See more from this Session: Microbial Responses to the Environment: II
Monday, November 1, 2010
Long Beach Convention Center, Exhibit Hall BC, Lower Level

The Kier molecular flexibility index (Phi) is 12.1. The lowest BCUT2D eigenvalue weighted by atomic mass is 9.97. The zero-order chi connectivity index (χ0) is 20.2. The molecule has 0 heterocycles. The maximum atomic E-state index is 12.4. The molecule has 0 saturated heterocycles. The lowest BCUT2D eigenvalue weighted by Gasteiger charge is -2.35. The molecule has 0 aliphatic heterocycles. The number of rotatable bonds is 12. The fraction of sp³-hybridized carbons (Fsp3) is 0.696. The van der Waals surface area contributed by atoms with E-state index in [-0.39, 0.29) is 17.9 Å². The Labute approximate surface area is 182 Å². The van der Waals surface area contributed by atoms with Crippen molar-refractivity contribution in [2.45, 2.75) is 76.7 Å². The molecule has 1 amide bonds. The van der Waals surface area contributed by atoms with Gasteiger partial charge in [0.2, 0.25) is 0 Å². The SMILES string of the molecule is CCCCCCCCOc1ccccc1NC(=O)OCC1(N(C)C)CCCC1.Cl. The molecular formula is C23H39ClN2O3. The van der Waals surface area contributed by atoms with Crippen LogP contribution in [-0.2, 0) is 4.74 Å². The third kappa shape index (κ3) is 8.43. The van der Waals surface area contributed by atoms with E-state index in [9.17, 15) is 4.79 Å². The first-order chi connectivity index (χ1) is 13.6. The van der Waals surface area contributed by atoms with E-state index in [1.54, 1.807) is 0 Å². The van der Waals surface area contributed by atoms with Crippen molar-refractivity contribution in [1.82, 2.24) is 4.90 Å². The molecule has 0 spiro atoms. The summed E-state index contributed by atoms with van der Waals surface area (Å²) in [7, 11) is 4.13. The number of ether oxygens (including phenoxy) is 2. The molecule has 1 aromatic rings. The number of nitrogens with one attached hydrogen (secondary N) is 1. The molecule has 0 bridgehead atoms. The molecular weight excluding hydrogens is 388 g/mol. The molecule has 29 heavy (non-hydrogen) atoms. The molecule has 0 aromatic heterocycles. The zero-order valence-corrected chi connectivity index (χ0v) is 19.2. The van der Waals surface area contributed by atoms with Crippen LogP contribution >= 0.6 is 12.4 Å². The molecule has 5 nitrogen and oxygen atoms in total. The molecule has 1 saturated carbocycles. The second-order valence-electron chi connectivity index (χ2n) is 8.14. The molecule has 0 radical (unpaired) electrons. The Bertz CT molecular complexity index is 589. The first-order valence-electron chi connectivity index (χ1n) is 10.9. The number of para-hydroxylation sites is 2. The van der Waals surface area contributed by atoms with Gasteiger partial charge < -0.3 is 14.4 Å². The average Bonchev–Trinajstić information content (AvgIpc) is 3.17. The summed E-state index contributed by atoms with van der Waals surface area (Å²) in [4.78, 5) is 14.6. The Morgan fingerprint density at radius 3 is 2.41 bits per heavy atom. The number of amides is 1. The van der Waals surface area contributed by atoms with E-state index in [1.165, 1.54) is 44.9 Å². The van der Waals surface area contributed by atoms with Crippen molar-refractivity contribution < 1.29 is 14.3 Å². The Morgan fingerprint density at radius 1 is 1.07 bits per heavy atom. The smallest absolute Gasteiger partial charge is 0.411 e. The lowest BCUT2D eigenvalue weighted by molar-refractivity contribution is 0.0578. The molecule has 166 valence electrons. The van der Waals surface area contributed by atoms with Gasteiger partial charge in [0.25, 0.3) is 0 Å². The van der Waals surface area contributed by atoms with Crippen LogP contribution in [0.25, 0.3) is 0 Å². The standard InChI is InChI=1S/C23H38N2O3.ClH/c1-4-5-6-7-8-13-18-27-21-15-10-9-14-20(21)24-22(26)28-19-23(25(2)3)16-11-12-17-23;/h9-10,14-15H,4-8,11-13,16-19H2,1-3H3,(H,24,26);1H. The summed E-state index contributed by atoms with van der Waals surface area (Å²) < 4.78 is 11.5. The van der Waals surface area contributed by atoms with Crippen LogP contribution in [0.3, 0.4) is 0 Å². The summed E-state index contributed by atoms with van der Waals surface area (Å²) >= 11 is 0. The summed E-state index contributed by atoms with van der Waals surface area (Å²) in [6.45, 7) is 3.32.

Increases in the extent of urban areas are expected to be accompanied by an increase in soils used for landscaping purposes. Bark and gravel mulch are among the most commonly used landscaping practices. The use of organic vs. inorganic mulches create soil conditions that can affect N cycling, providing a practical system for the study of ammonia oxidizing prokaryotes (AOP). The effects of bark and gravel mulch, lawn, and fallow on the abundance of AOP were monitored every 34 days for a period of 102 days. Pots with each of these land covers were incubated at 18 and 28 ºC. Soil variables including moisture, in situ temperature, pH, ammonium and nitrate content were also monitored. Both ammonia oxidizing bacteria (AOB) and archaea (AOA) responded differently to the combined effects of mulching and temperature. After 34 days, AOA abundance decreased significantly at 28 ºC. However, the drop was delayed under bark mulch. Soils incubated at 18 ºC under bark and gravel mulch favored an increase in AOB over time. At the same temperature, AOA decreased from 34 to 68 days. Fluctuations in potential nitrification correlated significantly with fluctuations in AOA abundance over time, while no correlation was found with AOB. After 102 days, while no transcriptional activity of AOB was detected, AOA amoA transcripts were significantly higher at 18 ºC. Soil cover did not affect transcriptional activity. Our data suggest that AOA were the main drivers of potential nitrification in these non-fertilized soils.